SEATTLE — April 13, 2006 — In the past year, Liberia, Chile, Germany and South Korea for the first time have elected women leaders — a demonstration of how far women have come. Yet worldwide, more girls and women between 15 and 44 die from violence than from cancer, malaria, traffic accidents and war combined. Domestic violence, dowry deaths and discriminatory laws that prevent women from having control over their bodies, owning property or participating in civic affairs are the largest threats women face at the global level.
However, according to Kavita N. Ramdas, president and CEO of the San Francisco-based Global Fund for Women, research indicates that the key to reversing this trend is through education and empowerment. "Educating girls and raising the status of women are the most powerful ways to address poverty, c hild and maternal mortality, and the threat of AIDS and other diseases," she says. "Enough of treating the symptoms. Invest in women's lives and we will find a remedy that cures us all."
On Tuesday, April 18, Ramdas will address global health and human rights for women and girls at events to be held at Fred Hutchinson Cancer Research Center and the University of Washington. Members of the media are welcome to attend both events, which are sponsored by the Puget Sound Partners for Global Health, a collaboration of Seattle researchers, health-care professionals, students and non-governmental organizations committed to improving global health (please see sidebar for more details about both events and the sponsoring organization).
Ramdas has received many awards for her contributions to advancing women's human rights and for being an exemplary role model for girls and women. Her many appointments include serving on the board of directors of the Rural Development Institute in Seattle, a nonprofit organization that helps the rural poor in developing countries obtain legal rights to land.
Before joining the Global Fund for Women, Ramdas supported domestic and international initiatives in economic development as a program officer at the John D. and Catherine T. MacArthur Foundation. Ramdas was born and raised in India and speaks Urdu, Hindi, English, German, French and Spanish.
After-school program at the Hutchinson Center (private event)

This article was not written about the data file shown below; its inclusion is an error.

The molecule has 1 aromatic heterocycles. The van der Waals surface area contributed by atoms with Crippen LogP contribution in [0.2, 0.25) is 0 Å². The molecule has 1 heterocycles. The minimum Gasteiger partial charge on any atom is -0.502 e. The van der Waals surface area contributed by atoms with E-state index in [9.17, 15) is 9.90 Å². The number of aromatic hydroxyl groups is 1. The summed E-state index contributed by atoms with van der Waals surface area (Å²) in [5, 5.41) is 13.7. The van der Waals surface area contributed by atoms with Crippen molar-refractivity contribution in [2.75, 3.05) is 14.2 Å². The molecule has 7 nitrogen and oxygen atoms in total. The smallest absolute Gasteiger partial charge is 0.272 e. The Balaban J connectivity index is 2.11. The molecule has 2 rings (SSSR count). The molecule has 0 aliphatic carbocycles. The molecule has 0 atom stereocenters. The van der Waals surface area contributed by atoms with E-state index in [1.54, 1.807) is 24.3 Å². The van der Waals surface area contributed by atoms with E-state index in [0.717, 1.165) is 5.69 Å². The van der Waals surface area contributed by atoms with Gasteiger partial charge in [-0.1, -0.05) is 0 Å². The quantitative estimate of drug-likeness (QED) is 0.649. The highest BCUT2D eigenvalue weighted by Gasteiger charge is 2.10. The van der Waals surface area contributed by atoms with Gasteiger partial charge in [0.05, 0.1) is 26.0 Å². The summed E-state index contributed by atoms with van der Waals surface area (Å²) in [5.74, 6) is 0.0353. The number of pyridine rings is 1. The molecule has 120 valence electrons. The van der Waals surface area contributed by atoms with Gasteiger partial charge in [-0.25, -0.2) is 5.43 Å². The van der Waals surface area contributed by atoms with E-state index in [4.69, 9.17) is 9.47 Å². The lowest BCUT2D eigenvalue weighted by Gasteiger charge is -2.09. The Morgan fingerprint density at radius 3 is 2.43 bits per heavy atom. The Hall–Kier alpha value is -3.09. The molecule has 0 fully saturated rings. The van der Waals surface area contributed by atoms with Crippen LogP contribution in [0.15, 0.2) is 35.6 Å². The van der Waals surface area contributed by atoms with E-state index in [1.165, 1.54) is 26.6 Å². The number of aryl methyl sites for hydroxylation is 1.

From 3:30 to 4:30 p.m. at the Hutchinson Center, Ramdas will speak to local middle- and high-school students about what it takes to be a global citizen and what students can do to make a positive impact on the health and wellbeing of people worldwide. The invitation-only event will be held at the Robert M. Arnold Building, Room M1-A303, located at 1100 Fairview Ave. N. in Seattle.
Evening lecture at the University of Washington (public event)
From 7:30 to 9 p.m., Ramdas will deliver an address entitled "What's Good for Women's Bodies is Good for the Body Politic!" at the UW Husky Union Building (HUB) Ballroom. The event will be preceded by a resource fair at 6:30 p.m.
Fred Hutchinson Cancer Research Center
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About the Puget Sound Partners for Global Health (PSPGH)
Puget Sound Partners for Global Health is a collaboration of Seattle-area researchers, health-care professionals, students and non-governmental organizations committed to improving global health. PSPGH links the Seattle global-health community by sharing information; funding international training, education and research opportunities; and holding events focused on global health. Partner organizations: Bill & Melinda Gates Foundation, Institute for Systems Biology, Fred Hutchinson Cancer Research Center, PATH, Seattle Biomedical Research Institute, University of Washington School of Medicine, University of Washington School of Public Health and Community Medicine. For more information, visit www.pspgh.org.